LED video systems are becoming more and more popular in house of worship environments.
Ongoing care, cleaning, lamp replacements, etc. all will cost time and money relating to projection, versus LED video wall technology.
Over the last several years the quality of the products being produced have improved significantly, while the pricing structure for these systems has comparatively reduced.
These two factors have allowed us to bring LED video systems to the forefront of our conversations on projects, as a solid alternative to projection systems.
However, there are several factors at play to determine if it is feasible.
While each system and project are unique, there are some baseline considerations to look at when beginning to discuss the pros and cons between an LED wall system and projection.
One of the most important things to consider when looking at an LED video system, is how it is going to be used.
Are you planning to set it up and leave it up forever, or are you intending to use it as part of your overall visual and scenic look for your stage designs?
If you are using the panels for IMAG to replace projection screens, you most likely will not be taking it apart any time soon.
If it is part of your overall stage designs and visual support, though, you will probably want to break it down and reconfigure the wall into other setups.
One of the beautiful things about an LED video system is its modularity. This capability to configure the panels in virtually any setup is very attractive to designers for creative elements and is one of the key differentiators between an LED video wall and projection.
Let’s say you do want to use the LED video wall for a visual element and would like the capability to reconfigure the panels three to five times a year.
If that is something of importance to you, not all panels are created equally.
Some manufacturers are much better with their design of the frame that makes up the overall video panel than others. Most manufacturers require tools, levels, and all sorts of other pieces of equipment to put a wall together. Others, though, have very easy locking systems that require no tools and setup is fast and easy. This is very important if you want to reconfigure fairly regularly, because as we know, time is precious.
Another consideration is if the LED video system will be enhancing or replacing physical scenic elements on your stage. If it will be replacing, you can take the budget you spend on scenic annually and put that money back into the costs of the LED video system.
Keep in mind you will need to have the ability to create and configure content for your LED panels if you are doing special designs and configurations, so make sure you are prepared for that.
It’s unlikely you can pull off the shelf content and just send it out to the panels, as you’ll need to configure pixel counts, aspect ratios, etc.
LED video panels are also very bright, and without negatively impacting visual quality the intensity of the panels can be controlled through the system processors. This is a really nice feature to ensure your LED panels blend well with the surrounding lighting.
Speaking of which, both stage lighting, as well as natural light coming into your space (if you have windows), will not negatively impact the visual quality of LED video panels, as those same elements would with projection. This allows you to again balance the brightness of the video panels perfectly with the surroundings, so it does not overpower the creative lighting elements you may be doing on your stage.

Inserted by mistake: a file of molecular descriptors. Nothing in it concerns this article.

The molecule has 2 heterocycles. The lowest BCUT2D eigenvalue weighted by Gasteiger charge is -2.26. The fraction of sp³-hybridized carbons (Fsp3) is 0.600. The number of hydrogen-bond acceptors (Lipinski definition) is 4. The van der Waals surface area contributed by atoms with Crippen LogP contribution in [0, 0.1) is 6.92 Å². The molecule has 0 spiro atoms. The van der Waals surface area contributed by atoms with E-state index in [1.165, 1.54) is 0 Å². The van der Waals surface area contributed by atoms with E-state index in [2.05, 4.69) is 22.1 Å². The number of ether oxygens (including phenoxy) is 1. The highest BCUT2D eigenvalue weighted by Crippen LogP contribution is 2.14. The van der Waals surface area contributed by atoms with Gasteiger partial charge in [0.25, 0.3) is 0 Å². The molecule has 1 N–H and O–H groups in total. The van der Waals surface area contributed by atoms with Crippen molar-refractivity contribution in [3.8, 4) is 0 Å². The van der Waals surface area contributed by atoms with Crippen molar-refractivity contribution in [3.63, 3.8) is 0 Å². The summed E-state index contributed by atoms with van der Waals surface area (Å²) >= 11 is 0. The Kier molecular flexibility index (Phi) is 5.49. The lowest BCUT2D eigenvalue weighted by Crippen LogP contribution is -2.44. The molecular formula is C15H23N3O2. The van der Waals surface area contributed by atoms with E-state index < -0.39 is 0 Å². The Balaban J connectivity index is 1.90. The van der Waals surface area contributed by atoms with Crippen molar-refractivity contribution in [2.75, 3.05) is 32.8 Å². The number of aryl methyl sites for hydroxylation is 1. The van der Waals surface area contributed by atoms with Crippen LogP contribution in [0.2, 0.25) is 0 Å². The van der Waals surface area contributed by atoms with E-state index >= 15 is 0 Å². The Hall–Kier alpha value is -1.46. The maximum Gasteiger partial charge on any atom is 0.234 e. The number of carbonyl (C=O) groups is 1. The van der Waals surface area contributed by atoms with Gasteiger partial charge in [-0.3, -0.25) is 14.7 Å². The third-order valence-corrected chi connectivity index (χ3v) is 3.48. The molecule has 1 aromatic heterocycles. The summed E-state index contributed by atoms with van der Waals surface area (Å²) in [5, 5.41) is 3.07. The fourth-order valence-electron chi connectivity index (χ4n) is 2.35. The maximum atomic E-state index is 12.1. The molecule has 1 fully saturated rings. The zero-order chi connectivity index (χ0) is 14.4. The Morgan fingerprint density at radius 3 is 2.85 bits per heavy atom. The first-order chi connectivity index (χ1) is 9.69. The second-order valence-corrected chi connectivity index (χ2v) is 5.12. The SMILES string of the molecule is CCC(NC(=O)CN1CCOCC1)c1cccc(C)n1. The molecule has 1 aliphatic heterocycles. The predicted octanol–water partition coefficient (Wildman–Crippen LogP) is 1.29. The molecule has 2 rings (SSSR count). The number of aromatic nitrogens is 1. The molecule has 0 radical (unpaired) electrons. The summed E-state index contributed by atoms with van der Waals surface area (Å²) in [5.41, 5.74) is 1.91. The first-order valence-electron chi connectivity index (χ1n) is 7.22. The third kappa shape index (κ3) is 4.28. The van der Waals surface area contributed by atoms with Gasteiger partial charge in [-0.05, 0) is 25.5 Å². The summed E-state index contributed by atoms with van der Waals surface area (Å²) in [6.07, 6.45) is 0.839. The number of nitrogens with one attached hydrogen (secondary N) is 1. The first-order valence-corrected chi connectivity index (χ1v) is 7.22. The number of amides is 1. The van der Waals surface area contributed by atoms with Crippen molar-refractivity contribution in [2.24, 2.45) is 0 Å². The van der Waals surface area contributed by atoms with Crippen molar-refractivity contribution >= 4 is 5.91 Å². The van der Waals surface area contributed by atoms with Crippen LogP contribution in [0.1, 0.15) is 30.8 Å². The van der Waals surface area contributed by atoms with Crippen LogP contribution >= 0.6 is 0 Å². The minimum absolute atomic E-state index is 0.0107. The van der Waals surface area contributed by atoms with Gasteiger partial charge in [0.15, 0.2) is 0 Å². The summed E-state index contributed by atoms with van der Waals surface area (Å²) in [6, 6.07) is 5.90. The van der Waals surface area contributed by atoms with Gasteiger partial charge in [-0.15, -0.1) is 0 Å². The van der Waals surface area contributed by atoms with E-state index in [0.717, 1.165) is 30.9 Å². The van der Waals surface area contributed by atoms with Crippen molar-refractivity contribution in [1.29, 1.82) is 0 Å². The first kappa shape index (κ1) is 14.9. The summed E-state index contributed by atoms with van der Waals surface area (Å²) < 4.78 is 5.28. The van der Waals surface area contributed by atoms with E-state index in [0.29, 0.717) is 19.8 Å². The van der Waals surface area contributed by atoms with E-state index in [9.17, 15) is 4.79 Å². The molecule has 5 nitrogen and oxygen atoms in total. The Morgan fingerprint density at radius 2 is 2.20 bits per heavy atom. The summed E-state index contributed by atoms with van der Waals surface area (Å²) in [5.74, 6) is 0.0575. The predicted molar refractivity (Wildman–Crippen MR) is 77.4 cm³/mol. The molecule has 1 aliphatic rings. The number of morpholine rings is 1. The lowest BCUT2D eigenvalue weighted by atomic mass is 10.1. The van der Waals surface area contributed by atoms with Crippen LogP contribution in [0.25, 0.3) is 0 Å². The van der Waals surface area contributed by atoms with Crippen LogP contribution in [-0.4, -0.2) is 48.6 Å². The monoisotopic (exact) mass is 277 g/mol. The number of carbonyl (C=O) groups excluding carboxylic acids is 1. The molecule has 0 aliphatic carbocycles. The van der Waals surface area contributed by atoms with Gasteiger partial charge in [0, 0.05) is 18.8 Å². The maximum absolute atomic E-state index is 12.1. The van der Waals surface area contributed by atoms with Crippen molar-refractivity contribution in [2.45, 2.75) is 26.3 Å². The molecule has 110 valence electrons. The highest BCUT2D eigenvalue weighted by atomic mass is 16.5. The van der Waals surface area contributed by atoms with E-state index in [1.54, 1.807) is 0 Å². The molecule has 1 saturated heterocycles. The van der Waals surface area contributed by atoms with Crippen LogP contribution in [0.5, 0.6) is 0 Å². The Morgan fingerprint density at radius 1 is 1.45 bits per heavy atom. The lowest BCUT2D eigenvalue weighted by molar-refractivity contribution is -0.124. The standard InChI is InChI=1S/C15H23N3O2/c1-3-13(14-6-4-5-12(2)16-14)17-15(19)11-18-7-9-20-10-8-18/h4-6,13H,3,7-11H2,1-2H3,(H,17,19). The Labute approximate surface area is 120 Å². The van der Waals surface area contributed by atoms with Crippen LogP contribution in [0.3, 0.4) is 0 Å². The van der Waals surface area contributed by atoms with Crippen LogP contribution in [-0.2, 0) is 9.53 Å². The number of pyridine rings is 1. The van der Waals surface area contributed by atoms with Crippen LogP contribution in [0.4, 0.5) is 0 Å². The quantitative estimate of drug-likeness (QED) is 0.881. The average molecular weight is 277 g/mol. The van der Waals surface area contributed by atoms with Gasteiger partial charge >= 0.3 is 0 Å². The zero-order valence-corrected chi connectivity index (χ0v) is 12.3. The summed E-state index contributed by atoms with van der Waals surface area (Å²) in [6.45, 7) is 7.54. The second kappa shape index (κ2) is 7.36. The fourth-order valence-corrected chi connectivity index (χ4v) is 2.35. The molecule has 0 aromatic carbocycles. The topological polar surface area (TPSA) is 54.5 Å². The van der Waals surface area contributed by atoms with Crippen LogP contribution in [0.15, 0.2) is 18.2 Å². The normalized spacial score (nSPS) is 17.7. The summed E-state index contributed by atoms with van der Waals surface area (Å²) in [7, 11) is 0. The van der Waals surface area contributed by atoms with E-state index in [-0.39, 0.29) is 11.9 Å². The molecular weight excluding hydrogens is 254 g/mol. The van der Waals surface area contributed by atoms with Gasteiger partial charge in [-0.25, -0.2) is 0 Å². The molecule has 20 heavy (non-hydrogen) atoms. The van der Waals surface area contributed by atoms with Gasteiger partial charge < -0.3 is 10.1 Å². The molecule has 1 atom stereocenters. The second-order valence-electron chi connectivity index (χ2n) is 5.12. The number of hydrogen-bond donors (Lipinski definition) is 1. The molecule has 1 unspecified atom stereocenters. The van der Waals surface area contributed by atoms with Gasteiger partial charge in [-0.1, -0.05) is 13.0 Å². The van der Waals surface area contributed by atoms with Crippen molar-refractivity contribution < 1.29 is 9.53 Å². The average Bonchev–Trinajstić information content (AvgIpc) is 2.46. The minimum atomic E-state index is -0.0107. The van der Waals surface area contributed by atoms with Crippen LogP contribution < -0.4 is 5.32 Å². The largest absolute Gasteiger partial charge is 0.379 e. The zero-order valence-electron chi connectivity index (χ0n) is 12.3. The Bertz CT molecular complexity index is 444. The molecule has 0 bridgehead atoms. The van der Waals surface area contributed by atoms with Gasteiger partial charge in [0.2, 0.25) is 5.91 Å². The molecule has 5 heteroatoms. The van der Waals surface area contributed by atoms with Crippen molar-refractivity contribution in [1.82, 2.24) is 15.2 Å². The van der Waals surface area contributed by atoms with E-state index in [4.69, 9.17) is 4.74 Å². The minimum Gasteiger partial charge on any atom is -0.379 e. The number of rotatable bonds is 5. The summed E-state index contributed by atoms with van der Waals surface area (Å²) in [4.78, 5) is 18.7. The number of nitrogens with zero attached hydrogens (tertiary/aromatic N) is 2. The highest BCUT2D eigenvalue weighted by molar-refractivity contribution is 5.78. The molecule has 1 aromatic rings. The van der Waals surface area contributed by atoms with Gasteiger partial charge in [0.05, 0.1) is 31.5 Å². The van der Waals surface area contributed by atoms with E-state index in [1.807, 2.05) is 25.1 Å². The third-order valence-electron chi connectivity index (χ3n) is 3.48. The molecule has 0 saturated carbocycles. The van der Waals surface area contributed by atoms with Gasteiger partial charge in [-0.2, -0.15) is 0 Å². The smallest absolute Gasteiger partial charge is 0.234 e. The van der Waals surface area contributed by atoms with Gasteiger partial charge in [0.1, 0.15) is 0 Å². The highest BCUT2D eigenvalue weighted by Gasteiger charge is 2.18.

There is nothing worse than making a really great lighting look and then destroying it with video that is too bright!
In addition to brightness control, LED video wall panels tend also to have a very high viewing angle. This means that depending on placement of the panels on the stage, an audience member, at say a 140-degree angle to the stage, could still see the image or read text.
Another important consideration is pixel pitch. This is room dependent and is usually driven by how far away from the panel surface the first audience member is sitting.
The higher the pixel pitch, the lower quality image you will get. The smaller the pixel pitch is, the better the image quality.
An example would be if you have someone sitting 20 feet away from the panels, where a 7mm pixel pitch probably isn’t going to allow the image to blend enough for them to see it with a great degree of clarity, particularly text. However, if you have a 2.8mm pixel pitch panel, and that person is sitting the same distance away, it will probably feel to them as if they are watching an LED TV in their living room at home. The image quality will be very high.
Overall, there is some important math we want to use to calculate what the best pitch is.
What you don’t want to do is buy more pixel pitch than you need. At that point, you would unnecessarily be wasting money.
And of course, you don’t want to come in under pitch as well.
Maintenance is also a very important consideration.
LED video wall panels add up to a very low effort, relating to maintenance, whereas projection tends to have a much higher maintenance schedule.
I usually say it like this, LED has a higher up-front cost, but has a diminishing cost of ownership, the longer you own it.
Initial investment in projection may be only slightly lower (depending on projector size versus LED panel count) and it will have an increasing cost of ownership over the life cycle of the projection product.
Ongoing care, cleaning, lamp replacements, etc. all will cost time and money relating to projection, versus LED video wall technology. And while LED systems are not without required care, it is certainly significantly less than projection.
These are just a few considerations when thinking about an LED video panel system for your ministry, but some we consider very important to look at. If you have additional questions on this topic, feel free to reach out and I’m happy to assist!